It’s time to start adding the hydroton (growing media). (Warning: I underestimated the cost of the hydrotron. This actually has been the most expensive single item that I have purchased so far. I bought (13) 50 liter bags and still need about 3 or 4 more to complete the project.) Now we are going to add the hydroton to the trays. Rinse the hydroton and start filling up the trays. After the trays are filled, do a test flood and drain to make sure your bell siphon is working and the system is operational. With a little luck, everything is working good so far.

It has been a long 2 weekends, and now time for me to relax and enjoy the evening with the fams.

CHEERS WELL DONE now see his results!

Stocking the fish:

As of now, we are just gathering the equipment to get it started. We are starting with a 300 gallon stock tank as the Tilapia tank. We will be starting with 100 Tilapia fingerlings. This will allow us a 1 Tilapia to 3 gallons of water ratio. This should let us expand to 150 Tilapia and still have a good ratio of 1 Tilapia to 2 gallons of water if desired.

To appropriately feed the veggies and filter the fish waste, we are starting with two 4X8 hydroponics ebb and flow trays. For the growing media, we will probably be going with hydrotron. For the lighting, we will be using fluorescent T5 highbays, either in a 4 or 6 lamp version. I will keep a bill of materials along with prices and sources for others who may be interested in building a aquaponics system.

Cool huh!

Ieven like how he explains his system and what Aquaponics is!

exerpt from Organic Aquaponics Grower in Southern California.

Writes..

The basics… We will start with the fish. Pick a fish that is suitable for your local climate. If you are in a warm climate, consider tilapia… in a cool climate, maybe trout, but pay attention to the growth of both. If you want fish to eat, tilapia can be edible in as little as a year, trout… well, we would need to do some research on that one since I am doing tilapia, but they will take longer to harvest…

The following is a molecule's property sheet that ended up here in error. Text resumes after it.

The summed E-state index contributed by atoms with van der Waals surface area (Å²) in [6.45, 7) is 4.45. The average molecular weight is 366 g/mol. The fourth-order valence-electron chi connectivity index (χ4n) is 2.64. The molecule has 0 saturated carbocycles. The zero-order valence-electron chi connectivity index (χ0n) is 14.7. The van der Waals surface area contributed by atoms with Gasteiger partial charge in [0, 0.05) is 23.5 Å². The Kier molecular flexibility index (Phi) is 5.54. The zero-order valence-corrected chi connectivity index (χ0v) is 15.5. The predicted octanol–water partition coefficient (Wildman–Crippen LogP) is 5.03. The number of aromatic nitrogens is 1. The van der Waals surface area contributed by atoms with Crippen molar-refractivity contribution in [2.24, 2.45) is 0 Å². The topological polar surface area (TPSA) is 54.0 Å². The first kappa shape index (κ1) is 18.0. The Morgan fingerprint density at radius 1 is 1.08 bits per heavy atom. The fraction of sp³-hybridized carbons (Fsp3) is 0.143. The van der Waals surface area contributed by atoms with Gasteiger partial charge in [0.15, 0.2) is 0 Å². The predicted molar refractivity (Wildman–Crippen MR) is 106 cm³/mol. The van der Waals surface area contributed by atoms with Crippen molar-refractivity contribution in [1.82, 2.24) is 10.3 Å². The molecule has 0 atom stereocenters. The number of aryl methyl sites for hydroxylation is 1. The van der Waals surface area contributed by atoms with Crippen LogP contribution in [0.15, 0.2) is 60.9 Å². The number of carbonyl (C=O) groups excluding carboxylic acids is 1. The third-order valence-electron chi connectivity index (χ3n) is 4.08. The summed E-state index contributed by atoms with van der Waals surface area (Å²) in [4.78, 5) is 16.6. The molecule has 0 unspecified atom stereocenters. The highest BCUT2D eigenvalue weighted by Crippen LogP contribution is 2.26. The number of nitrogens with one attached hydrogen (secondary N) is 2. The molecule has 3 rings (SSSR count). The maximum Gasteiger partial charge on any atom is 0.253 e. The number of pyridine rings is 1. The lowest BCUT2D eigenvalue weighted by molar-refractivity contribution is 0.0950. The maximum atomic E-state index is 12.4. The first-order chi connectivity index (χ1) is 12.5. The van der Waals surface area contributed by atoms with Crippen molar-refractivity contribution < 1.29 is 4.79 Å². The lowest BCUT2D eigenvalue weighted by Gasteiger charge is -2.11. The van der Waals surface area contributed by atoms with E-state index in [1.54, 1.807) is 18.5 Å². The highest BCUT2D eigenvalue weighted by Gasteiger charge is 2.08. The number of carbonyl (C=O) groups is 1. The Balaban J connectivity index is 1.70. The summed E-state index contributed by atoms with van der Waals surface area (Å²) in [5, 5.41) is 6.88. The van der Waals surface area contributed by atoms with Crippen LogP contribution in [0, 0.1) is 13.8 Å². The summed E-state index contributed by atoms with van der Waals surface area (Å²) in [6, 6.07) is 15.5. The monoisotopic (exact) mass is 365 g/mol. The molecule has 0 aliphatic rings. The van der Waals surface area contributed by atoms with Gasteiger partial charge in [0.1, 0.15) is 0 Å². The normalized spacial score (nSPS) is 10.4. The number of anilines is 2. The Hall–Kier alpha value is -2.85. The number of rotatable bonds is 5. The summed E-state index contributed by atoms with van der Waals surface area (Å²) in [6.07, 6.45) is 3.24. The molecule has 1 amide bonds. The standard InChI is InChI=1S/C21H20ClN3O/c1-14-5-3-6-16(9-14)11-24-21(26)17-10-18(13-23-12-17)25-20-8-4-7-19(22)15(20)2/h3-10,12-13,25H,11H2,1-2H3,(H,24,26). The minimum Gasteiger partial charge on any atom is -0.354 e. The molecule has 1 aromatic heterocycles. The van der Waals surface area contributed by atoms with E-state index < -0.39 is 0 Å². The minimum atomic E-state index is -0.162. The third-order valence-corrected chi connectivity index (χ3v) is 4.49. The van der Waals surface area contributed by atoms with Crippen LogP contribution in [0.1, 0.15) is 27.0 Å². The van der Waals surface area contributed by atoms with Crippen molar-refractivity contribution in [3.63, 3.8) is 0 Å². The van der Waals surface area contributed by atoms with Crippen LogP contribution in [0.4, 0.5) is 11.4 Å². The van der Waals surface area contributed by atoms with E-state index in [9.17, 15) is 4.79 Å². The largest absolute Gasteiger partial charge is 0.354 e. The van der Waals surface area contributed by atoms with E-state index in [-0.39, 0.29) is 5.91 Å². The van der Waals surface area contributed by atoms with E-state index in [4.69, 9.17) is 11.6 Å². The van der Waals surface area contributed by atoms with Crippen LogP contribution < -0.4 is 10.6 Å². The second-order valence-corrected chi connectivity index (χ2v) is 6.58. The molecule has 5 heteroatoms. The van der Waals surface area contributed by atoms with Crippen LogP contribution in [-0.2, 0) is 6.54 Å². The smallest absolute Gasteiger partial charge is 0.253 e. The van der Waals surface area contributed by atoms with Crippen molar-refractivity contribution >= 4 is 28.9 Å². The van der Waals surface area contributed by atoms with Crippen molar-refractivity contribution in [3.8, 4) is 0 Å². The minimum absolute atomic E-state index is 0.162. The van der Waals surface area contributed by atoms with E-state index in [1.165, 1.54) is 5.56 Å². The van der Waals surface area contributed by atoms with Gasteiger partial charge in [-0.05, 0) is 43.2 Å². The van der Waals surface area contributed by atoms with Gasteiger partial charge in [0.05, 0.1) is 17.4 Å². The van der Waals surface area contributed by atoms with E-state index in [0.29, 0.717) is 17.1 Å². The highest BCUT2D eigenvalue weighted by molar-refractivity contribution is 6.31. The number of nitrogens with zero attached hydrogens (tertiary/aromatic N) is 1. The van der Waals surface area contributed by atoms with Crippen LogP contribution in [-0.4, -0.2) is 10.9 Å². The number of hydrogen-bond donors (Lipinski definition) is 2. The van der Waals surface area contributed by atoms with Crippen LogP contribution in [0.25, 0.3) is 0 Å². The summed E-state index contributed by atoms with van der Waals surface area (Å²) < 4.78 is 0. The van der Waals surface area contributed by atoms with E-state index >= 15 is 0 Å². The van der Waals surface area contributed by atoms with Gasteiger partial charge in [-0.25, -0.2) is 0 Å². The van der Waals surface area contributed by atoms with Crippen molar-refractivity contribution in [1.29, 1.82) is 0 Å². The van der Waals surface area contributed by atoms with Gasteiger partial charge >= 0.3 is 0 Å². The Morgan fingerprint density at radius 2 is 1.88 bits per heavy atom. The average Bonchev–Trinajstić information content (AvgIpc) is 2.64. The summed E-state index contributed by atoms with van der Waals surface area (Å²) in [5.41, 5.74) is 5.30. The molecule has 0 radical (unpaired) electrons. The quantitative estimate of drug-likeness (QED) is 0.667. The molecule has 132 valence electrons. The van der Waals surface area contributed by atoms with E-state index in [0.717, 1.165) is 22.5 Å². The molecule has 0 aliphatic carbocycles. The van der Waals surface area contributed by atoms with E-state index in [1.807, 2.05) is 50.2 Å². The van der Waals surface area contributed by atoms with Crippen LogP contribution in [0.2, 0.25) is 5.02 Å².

The fish create ammonia that needs to be treated. In aquaponics, you pump the fish water up to grow beds that contain a naturally occurring bacteria. The bacteria converts the ammonia to nitrite and nitrates, which fertilize and feed the plants. The grow beds get filled, and once full, they drain back into the fish tank. During this process, the ammonia is removed from the water, the nitrite and nitrates are absorbed by the plants and the return water is filtered and cleaned to provide the fish with fresh water.

So now the magic… the fish feed your fruits, vegetables and herbs. The fruits, vegetables and herbs feed you. With your left overs and waste of your harvest, you feed the compost in a bin. Within that bin, utilizing black fly larvae, you feed your compost bucket and create a enriched compost that can be used on your soil garden. During the composting process, black fly larvae are harvested, collected and frozen. These larvae are fed to the fish! This creates a complete life cycle. You feed the fish, the fish feed the plants, the fish and plants feed you, you compost your leftovers, and your compost creates fish food! Add a rain catching system and a small solar system and become a self sufficient and water efficient gardener! Aquaponic systems consume 80% less water than traditional gardening methods.

Good stuff!  Thats all he writes but look at the greens he produced!!

IMG_1091

 

What more can be said for today! that’s my system and I want about 5 or 6 of them on the 1/2 acre in back the spill over into the fruit tree orchard!!

 

 

 

 

 

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2 thoughts on “Building my 1st Aquaponics System : Conceptualizing Design and Choosing Materials

  1. Pingback: Building my 1st Aquaponics System : Conceptualizing Design and … | Aquaponics Tips

    • Thanks for lifting my post and best wishes on the aquaponics site
      I will add your RSS feed to my front page to read your articles because if your
      going to use my posts at least I know you have extraordinary good taste.
      Jon from hawaiianparadisecoop.com keaau Hi.